Gananoque in Leeds & Grenville Counties, Ontario — Central Canada
Gananoque Town Hall
Built about 1831-32, and designed in the late phase of the Neo-Classic style, this structure is among the best of its type remaining in Ontario. Constructed as a dwelling for John McDonald, a local landowner, merchant, postmaster and later a member of the Legislative Council of Canada, it remained in the family until 1911. The earliest settlement at the site of Gananoque took place in the late 1790's, and the first major survey of a village site was carried out in 1842. First incorporated in 1862, Gananoque became a town on January 1, 1890. The town hall was deeded to the corporation by the McDonald heirs in October, 1911, and accepted in December of that year.
Erected by Archaeological and Historic Sites Board, Department of Public Records and Archives of Ontario.
Location. 44° 19.706′ N, 76° 9.882′ W. Marker is in Gananoque, Ontario, in Leeds & Grenville Counties. Marker is on King Street East (Provincial Highway 2) 0.2 kilometers west of Stone Street, on the right when traveling west. Click for map. Marker is located on the front lawn of the Gananoque Town Hall. Marker is at or near this postal address: 30 King Street East, Gananoque, Ontario K7G 1E9, Canada.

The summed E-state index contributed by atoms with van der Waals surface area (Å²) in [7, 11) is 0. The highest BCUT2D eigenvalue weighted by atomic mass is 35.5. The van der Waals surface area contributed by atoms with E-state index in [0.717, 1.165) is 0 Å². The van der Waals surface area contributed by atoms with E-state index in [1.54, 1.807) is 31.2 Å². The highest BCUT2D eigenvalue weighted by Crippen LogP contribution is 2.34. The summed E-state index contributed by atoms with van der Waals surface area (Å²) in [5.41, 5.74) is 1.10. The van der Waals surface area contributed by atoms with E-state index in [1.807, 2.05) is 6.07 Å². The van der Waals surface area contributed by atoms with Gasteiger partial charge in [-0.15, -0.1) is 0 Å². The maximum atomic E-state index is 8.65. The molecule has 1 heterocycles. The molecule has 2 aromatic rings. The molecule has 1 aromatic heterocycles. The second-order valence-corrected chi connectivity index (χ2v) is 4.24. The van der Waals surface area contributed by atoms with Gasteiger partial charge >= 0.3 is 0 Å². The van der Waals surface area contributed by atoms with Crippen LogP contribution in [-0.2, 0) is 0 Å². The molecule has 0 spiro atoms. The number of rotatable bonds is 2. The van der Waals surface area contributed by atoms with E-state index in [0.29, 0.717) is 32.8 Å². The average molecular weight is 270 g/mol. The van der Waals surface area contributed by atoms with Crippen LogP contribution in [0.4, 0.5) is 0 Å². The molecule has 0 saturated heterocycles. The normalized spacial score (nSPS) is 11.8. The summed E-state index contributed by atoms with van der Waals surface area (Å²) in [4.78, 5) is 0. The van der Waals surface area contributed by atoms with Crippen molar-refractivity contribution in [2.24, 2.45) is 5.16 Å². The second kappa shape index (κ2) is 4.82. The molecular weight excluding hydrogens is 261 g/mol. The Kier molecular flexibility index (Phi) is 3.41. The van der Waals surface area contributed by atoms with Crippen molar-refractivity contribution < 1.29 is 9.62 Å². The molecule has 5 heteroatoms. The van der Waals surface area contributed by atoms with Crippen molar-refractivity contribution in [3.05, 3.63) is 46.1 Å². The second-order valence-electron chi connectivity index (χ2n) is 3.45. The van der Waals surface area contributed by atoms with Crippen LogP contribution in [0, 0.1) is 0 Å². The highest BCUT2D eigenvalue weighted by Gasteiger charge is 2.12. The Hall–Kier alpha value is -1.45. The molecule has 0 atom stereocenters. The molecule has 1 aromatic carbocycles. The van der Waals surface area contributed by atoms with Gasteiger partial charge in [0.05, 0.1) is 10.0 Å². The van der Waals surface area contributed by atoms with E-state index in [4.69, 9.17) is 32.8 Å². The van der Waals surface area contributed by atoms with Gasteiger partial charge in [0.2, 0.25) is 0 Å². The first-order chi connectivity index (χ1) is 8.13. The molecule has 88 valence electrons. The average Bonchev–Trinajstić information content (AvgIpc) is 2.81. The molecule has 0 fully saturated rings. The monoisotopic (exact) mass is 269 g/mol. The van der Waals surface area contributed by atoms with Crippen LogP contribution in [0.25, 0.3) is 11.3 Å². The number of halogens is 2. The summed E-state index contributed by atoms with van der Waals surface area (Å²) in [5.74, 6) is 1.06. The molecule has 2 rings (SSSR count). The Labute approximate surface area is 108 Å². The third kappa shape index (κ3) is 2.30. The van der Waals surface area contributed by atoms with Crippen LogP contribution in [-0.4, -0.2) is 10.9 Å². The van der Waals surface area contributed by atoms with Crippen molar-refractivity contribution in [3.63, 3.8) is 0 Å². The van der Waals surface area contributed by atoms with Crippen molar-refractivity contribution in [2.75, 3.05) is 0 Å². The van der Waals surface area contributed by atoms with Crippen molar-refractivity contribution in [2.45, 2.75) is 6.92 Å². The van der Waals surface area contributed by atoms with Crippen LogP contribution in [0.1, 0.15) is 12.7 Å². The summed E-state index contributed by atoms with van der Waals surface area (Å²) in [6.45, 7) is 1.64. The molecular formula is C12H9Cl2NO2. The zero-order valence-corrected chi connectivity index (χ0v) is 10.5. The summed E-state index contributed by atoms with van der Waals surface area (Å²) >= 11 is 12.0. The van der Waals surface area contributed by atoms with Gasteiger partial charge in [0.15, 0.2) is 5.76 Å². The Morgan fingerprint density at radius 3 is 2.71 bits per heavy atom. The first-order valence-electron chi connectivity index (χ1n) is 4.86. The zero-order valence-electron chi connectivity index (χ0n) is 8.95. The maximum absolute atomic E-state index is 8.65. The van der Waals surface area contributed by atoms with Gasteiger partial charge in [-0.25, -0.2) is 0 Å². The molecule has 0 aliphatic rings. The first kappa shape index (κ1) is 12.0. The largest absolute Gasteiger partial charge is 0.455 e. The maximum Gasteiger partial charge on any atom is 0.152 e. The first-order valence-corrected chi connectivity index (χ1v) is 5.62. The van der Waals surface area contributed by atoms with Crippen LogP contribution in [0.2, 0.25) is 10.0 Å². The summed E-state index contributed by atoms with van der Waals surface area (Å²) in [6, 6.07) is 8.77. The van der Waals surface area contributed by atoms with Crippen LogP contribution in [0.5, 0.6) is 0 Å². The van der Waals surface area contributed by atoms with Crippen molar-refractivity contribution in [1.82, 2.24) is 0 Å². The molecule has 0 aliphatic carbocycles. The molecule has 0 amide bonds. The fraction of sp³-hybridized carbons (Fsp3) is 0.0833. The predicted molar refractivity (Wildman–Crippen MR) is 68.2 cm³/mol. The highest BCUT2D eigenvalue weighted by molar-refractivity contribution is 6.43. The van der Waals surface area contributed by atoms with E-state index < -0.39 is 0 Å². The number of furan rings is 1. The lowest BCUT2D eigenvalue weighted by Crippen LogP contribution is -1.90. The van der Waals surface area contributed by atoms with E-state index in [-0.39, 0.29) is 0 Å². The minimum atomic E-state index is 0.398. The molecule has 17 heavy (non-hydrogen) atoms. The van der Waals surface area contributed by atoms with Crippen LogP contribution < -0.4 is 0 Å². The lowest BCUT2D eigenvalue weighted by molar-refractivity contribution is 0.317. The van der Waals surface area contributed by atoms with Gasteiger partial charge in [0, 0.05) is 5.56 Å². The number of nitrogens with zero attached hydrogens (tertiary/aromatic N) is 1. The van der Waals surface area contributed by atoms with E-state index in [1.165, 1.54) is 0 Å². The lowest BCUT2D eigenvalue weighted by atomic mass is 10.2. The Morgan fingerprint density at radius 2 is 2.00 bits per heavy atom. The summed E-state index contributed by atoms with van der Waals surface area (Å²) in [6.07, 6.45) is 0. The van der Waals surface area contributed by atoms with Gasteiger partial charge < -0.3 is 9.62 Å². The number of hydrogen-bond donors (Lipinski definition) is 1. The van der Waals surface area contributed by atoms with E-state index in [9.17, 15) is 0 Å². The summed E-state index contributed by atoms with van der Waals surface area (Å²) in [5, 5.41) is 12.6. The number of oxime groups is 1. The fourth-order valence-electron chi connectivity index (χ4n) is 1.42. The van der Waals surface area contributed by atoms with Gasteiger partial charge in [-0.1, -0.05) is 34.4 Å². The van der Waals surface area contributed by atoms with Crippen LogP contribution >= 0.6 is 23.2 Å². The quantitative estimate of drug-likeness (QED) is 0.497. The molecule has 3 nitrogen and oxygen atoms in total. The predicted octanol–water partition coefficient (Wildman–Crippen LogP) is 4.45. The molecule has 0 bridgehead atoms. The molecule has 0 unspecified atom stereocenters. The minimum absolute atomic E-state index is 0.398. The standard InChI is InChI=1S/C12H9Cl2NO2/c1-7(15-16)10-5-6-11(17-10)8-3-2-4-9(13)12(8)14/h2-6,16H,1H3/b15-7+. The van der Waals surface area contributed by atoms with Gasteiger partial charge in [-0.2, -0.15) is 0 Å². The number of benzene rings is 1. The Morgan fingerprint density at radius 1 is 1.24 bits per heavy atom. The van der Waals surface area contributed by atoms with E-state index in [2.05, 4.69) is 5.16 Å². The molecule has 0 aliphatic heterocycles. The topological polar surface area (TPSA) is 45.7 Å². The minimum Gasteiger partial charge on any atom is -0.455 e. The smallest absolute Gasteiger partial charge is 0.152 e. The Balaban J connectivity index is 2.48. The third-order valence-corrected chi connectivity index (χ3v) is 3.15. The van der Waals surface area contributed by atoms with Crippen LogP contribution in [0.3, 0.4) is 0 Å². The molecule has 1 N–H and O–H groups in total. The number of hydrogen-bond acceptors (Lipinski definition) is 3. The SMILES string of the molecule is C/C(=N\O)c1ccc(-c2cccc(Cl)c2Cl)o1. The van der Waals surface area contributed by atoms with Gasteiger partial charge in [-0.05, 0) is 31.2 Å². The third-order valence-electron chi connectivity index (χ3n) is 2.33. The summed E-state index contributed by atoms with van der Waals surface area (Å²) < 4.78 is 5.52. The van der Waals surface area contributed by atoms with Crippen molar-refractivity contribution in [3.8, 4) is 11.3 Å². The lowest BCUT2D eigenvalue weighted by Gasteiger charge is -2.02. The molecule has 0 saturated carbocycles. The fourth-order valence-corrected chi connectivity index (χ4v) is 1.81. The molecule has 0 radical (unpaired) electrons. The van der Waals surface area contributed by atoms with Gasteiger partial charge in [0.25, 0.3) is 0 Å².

Other nearby markers. At least 8 other markers are within 16 kilometers of this Private John Henry (Harry) Brown (a few steps from this marker); Colonel Joel Stone (within shouting distance of this marker); Raid on Gananoque (about 90 meters away, measured in a direct line); Gananoque (approx. 0.2 kilometers away); War of 1812-1814 (approx. 0.6 kilometers away); Elizabeth Rabb Beatty (approx. 14.7 kilometers away); The Darling Store / Le magasin Darling (approx. 16.2 kilometers away); Darlingside (approx. 16.2 kilometers away). Click for a list of all markers in Gananoque.
Categories. • Notable Buildings •
Credits. This page originally submitted on , by Barry Swackhamer of San Jose, California. This page has been viewed 193 times since then and 17 times this year. Photos: 1, 2, 3. submitted on , by Barry Swackhamer of San Jose, California. • Andrew Ruppenstein was the editor who published this page. This page was last revised on June 16, 2016.